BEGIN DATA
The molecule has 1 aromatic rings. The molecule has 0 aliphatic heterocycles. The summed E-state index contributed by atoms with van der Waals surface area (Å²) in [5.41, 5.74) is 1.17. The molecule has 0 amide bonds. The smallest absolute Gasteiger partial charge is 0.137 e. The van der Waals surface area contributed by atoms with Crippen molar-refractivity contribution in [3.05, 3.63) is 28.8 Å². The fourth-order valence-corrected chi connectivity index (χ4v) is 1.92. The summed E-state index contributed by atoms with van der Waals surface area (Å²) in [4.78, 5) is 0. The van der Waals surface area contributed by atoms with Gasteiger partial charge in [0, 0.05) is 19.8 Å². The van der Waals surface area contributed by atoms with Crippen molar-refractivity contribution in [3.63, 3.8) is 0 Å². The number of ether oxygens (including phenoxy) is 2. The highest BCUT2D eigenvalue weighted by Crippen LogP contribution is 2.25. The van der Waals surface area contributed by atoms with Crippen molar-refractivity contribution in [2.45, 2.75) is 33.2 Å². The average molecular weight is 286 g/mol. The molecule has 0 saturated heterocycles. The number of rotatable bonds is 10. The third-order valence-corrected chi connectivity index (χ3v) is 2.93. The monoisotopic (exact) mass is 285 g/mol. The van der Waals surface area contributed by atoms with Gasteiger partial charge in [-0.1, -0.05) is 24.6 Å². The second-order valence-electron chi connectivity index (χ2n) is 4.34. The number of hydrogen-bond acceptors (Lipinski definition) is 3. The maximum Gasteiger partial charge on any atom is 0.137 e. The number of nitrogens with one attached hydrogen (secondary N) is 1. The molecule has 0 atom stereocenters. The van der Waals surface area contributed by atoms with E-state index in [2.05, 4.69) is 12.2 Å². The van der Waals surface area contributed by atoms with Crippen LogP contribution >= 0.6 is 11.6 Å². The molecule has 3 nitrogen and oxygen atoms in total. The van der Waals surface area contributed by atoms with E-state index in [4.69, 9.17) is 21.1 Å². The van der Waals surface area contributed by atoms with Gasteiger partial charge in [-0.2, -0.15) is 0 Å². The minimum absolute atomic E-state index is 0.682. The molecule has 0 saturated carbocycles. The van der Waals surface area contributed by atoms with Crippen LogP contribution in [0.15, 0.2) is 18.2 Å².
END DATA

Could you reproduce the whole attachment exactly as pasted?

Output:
The molecule has 1 aromatic rings. The molecule has 0 aliphatic heterocycles. The summed E-state index contributed by atoms with van der Waals surface area (Å²) in [5.41, 5.74) is 1.17. The molecule has 0 amide bonds. The smallest absolute Gasteiger partial charge is 0.137 e. The van der Waals surface area contributed by atoms with Crippen molar-refractivity contribution in [3.05, 3.63) is 28.8 Å². The fourth-order valence-corrected chi connectivity index (χ4v) is 1.92. The summed E-state index contributed by atoms with van der Waals surface area (Å²) in [4.78, 5) is 0. The van der Waals surface area contributed by atoms with Gasteiger partial charge in [0, 0.05) is 19.8 Å². The van der Waals surface area contributed by atoms with Crippen molar-refractivity contribution in [3.63, 3.8) is 0 Å². The number of ether oxygens (including phenoxy) is 2. The highest BCUT2D eigenvalue weighted by Crippen LogP contribution is 2.25. The van der Waals surface area contributed by atoms with Crippen molar-refractivity contribution in [2.45, 2.75) is 33.2 Å². The average molecular weight is 286 g/mol. The molecule has 0 saturated heterocycles. The number of rotatable bonds is 10. The third-order valence-corrected chi connectivity index (χ3v) is 2.93. The monoisotopic (exact) mass is 285 g/mol. The van der Waals surface area contributed by atoms with Gasteiger partial charge in [-0.1, -0.05) is 24.6 Å². The second-order valence-electron chi connectivity index (χ2n) is 4.34. The number of hydrogen-bond acceptors (Lipinski definition) is 3. The maximum Gasteiger partial charge on any atom is 0.137 e. The number of nitrogens with one attached hydrogen (secondary N) is 1. The molecule has 0 atom stereocenters. The van der Waals surface area contributed by atoms with E-state index in [2.05, 4.69) is 12.2 Å². The van der Waals surface area contributed by atoms with Crippen LogP contribution >= 0.6 is 11.6 Å². The molecule has 3 nitrogen and oxygen atoms in total. The van der Waals surface area contributed by atoms with E-state index in [4.69, 9.17) is 21.1 Å². The van der Waals surface area contributed by atoms with Gasteiger partial charge in [-0.2, -0.15) is 0 Å². The minimum absolute atomic E-state index is 0.682. The molecule has 0 saturated carbocycles. The van der Waals surface area contributed by atoms with Crippen LogP contribution in [0.15, 0.2) is 18.2 Å².